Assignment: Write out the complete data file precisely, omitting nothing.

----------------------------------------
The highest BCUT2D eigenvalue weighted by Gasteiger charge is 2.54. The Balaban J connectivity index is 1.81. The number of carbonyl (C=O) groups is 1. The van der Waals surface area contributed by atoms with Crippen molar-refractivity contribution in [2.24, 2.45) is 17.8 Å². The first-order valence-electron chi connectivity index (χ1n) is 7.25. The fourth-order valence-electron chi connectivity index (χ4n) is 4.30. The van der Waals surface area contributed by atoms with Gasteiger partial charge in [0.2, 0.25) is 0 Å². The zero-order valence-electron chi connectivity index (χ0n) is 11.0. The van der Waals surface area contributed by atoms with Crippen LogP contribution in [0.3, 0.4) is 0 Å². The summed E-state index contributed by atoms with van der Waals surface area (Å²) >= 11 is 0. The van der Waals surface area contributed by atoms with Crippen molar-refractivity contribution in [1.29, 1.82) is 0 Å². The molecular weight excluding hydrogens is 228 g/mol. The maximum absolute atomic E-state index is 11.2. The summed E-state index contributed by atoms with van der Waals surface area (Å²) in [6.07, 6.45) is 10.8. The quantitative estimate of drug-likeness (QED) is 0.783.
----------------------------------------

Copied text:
The highest BCUT2D eigenvalue weighted by Gasteiger charge is 2.54. The Balaban J connectivity index is 1.81. The number of carbonyl (C=O) groups is 1. The van der Waals surface area contributed by atoms with Crippen molar-refractivity contribution in [2.24, 2.45) is 17.8 Å². The first-order valence-electron chi connectivity index (χ1n) is 7.25. The fourth-order valence-electron chi connectivity index (χ4n) is 4.30. The van der Waals surface area contributed by atoms with Gasteiger partial charge in [0.2, 0.25) is 0 Å². The zero-order valence-electron chi connectivity index (χ0n) is 11.0. The van der Waals surface area contributed by atoms with Crippen LogP contribution in [0.3, 0.4) is 0 Å². The summed E-state index contributed by atoms with van der Waals surface area (Å²) >= 11 is 0. The van der Waals surface area contributed by atoms with Crippen molar-refractivity contribution in [1.29, 1.82) is 0 Å². The molecular weight excluding hydrogens is 228 g/mol. The maximum absolute atomic E-state index is 11.2. The summed E-state index contributed by atoms with van der Waals surface area (Å²) in [6.07, 6.45) is 10.8. The quantitative estimate of drug-likeness (QED) is 0.783.